Cash e.g. savings accounts

savings
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Property

property
Source: Taras Vyshnya/Shutterstock.com

During the last two years, we have seen the Australian property market struggle, but it has begun rebounding. After slumping in 2018, both Sydney and Melbourne markets are turning around. The two cities both experienced gains in property value of 5% or more in the third quarter of 2019.

Investing in property can be very expensive and hard to get into depending on your financial situation and where you are looking to buy, but for many, it is a favoured asset class; property is part of the ‘great Australian dream’.

Additionally, property as an investment asset has risen in the last quarter-century. Data from the Aussie/CoreLogic 25 Years of Housing Trends’ report states that in May of 2015 ‘Investment’ mortgages were at an all-time high of 55% compared to just 20% in 1993.

Of course, the property market has its ups and downs, so it’s important to pick the right area at the right time.

Compare Home Loans with Canstar

Lowest interest rates for 1-year fixed home loans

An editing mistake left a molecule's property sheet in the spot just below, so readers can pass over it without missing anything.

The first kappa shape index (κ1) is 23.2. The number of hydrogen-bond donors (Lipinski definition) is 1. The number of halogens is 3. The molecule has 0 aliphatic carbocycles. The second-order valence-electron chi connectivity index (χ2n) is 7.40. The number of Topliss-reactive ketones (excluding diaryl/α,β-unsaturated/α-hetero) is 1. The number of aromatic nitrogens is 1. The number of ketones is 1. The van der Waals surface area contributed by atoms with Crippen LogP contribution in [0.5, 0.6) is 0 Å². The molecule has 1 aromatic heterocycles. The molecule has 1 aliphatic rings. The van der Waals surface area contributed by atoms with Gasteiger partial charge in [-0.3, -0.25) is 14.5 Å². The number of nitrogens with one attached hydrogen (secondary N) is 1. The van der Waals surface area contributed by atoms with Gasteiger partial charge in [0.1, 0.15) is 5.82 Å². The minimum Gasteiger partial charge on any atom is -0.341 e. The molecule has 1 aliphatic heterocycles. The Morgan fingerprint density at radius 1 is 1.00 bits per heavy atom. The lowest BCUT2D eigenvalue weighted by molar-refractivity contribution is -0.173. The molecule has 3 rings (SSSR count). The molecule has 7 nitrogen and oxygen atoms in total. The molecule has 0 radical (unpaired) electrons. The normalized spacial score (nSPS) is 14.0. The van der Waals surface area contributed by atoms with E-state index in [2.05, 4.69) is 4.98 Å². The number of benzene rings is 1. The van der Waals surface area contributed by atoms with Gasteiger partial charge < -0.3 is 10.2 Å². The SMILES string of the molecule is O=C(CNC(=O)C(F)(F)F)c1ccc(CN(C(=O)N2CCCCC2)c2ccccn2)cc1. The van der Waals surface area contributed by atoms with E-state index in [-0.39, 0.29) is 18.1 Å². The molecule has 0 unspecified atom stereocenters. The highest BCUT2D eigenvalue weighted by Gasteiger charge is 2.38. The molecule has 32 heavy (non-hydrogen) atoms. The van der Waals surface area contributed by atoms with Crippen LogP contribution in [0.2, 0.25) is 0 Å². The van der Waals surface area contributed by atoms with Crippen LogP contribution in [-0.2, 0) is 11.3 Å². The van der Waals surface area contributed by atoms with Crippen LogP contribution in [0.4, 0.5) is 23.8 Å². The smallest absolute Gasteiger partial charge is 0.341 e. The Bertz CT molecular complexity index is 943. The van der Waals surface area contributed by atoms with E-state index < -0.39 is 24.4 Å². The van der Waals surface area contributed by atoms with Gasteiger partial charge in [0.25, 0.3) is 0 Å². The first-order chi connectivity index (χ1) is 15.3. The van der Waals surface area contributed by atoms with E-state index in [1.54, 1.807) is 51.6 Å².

The comparison table below displays some of the 1 year fixed rate investment home loan products on Canstar’s database with links to lenders’ websites available for a loan amount of $350,000 at 80% LVR in NSW, and available for Principal and Interest repayments. The results are sorted by comparison rate (lowest to highest), then by provider name (alphabetically). Before committing to a particular home loan product, check upfront with your lender and read the applicable loan documentation to confirm whether the terms of the loan meet your needs and repayment capacity. Use Canstar’s home loans comparison selector to view a wider range of home loan products. Canstar may earn a fee for referrals.

*Comparison rate based on loan amount of $150,000. Read the Comparison Rate Warning.

Lowest interest rates for 3-year fixed home loans

The comparison table below displays some of the 3 year fixed rate investment home loan products on Canstar’s database with links to lenders’ websites available for a loan amount of $350,000 at 80% LVR in NSW, and available for Principal and Interest repayments. The results are sorted by comparison rate (lowest to highest), then by provider name (alphabetically).Before committing to a particular home loan product, check upfront with your lender and read the applicable loan documentation to confirm whether the terms of the loan meet your needs and repayment capacity. Use Canstar’s home loans comparison selector to view a wider range of home loan products. Canstar may earn a fee for referrals.